10. Talk to yourself, tell your hands to get busy, your knees to strengthen up, and your feet to walk straight (Your self-talk is actually your spiritual determination to do the right thing. Making your body, figuratively, perk up will help your spirit follow)
Vs. 12-13 Therefore lift your drooping hands and strengthen your weak knees, and make straight paths for your feet, so that what is lame may not be put out of joint but rather be healed.
11. Exert yourself toward peace and holiness (relationship healer)
Vs. 14 Strive for peace with everyone, and for the holiness without which no one will see the Lord.
12. Kill bitterness or it will kill you and others (relationship killer)
Vs. 15 See to it that no one fails to obtain the grace of God; that no “root of bitterness” springs up and causes trouble, and by it many become defiled;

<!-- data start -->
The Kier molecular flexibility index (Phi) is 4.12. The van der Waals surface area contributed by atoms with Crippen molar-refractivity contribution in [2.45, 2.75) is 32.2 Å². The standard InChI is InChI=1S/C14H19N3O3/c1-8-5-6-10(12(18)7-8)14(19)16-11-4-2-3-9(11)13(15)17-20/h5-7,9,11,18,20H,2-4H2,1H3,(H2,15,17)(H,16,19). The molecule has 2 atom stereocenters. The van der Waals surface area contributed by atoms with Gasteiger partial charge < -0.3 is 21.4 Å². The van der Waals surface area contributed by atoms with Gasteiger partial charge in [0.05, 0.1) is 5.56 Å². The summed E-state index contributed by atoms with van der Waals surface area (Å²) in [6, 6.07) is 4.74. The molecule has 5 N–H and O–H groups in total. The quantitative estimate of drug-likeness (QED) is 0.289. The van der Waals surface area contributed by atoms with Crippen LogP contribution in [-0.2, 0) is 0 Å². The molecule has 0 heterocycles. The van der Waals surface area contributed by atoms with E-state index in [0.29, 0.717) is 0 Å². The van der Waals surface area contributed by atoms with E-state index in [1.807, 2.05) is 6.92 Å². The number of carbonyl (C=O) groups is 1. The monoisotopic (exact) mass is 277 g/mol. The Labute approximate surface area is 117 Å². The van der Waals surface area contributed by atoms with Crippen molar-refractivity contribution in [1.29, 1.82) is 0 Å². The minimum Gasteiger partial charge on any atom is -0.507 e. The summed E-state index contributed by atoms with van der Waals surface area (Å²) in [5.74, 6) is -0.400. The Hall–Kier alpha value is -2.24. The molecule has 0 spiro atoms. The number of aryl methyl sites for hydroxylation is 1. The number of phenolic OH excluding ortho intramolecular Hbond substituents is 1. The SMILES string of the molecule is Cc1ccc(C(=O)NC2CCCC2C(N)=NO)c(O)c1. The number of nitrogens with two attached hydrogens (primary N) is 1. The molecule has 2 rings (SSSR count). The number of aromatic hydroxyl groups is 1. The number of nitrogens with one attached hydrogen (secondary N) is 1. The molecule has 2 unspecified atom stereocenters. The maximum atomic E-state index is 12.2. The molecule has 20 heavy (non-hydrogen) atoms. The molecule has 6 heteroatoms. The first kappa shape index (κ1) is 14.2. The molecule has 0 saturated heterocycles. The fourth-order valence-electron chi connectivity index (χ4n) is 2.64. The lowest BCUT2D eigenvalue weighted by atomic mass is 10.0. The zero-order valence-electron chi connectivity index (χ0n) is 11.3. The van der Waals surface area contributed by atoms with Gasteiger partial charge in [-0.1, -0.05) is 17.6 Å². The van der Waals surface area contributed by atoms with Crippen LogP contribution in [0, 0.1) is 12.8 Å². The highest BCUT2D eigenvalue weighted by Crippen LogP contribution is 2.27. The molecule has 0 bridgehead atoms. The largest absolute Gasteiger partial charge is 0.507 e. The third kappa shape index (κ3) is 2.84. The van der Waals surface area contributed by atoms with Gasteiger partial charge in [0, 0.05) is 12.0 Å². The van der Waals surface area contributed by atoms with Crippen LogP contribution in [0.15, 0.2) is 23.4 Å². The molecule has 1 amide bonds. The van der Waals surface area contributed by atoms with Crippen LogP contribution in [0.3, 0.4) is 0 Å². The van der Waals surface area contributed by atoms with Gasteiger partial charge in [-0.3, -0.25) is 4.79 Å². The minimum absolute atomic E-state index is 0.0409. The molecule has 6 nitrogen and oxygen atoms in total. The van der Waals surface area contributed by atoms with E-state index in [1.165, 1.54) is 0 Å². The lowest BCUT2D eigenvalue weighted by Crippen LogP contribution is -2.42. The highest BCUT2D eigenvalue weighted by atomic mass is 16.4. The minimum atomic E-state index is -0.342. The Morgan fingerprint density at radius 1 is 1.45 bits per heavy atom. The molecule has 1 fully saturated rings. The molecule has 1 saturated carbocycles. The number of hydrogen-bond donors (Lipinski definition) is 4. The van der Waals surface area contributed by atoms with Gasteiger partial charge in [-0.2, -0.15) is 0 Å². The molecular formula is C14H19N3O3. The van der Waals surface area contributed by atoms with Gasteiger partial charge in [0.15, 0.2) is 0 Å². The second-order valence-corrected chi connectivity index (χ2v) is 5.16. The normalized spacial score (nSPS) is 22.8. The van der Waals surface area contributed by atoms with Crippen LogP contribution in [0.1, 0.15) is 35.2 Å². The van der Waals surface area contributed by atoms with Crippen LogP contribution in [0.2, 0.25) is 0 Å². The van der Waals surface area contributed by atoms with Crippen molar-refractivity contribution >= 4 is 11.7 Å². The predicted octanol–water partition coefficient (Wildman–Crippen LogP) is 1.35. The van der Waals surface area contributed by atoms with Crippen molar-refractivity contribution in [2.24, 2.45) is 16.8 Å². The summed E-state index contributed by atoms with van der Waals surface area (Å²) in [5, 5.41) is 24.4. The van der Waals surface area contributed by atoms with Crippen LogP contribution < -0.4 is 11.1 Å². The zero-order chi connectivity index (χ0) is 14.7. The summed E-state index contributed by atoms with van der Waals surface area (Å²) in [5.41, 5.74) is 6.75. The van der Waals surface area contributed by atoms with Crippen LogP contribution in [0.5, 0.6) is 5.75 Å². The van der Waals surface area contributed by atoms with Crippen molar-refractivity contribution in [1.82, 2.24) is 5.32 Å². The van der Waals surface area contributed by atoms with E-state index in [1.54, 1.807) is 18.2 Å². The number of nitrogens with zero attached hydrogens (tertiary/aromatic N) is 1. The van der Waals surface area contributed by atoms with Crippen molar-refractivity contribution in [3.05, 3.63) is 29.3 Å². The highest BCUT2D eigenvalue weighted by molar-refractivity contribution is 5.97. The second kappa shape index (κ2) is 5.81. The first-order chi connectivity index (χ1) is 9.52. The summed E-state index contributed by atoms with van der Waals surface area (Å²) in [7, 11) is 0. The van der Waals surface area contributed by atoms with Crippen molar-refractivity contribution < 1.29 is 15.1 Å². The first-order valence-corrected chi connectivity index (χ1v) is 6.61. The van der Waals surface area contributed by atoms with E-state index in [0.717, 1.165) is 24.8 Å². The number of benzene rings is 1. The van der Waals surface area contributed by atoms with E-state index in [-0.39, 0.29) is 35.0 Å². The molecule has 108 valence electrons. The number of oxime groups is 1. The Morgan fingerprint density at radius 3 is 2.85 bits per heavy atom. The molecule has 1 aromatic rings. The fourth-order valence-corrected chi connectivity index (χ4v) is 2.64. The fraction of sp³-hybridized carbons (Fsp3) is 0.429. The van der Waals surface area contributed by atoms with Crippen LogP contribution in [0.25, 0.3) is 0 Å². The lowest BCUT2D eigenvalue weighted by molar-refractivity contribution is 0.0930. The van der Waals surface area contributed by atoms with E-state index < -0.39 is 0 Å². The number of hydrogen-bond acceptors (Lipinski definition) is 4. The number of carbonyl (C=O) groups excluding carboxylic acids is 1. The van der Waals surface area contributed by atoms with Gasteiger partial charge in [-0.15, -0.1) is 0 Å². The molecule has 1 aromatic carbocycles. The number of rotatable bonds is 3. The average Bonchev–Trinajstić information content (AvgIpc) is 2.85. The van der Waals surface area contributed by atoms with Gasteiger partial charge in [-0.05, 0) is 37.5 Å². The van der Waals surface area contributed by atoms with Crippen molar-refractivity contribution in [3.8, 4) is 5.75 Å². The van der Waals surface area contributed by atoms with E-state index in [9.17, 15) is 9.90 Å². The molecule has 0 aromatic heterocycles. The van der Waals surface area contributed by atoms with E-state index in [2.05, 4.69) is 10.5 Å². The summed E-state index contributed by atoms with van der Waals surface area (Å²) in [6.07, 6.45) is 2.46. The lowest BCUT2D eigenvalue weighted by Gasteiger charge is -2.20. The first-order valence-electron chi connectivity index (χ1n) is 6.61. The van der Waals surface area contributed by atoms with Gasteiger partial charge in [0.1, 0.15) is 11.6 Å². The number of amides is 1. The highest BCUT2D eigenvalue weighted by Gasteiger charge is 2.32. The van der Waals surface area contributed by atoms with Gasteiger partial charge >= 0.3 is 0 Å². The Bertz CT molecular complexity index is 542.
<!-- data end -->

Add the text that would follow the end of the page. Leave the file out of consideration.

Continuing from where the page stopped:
13. Kill sexual impurity (relationship killer)
Vs. 16 that no one is sexually immoral
14. Kill selfishness and disregard for God’s gifts (relationship killer)
Vs. 16-17 or unholy like Esau, who sold his birthright for a single meal. For you know that afterward, when he desired to inherit the blessing, he was rejected, for he found no chance to repent, though he sought it with tears.
If we are occupied 24/7 with these thoughts, actions, and attitudes we simply won’t have time to be distracted by the expectations or reactions of others. If others choose to join us in this pursuit then we will have the joy of companionship. If they choose not to (even if they are our spouse) we will grieve, but we will not give in. We will love like Jesus loved – through insult and abuse, through misunderstanding and injury, to the end, and for the joy of the Lord!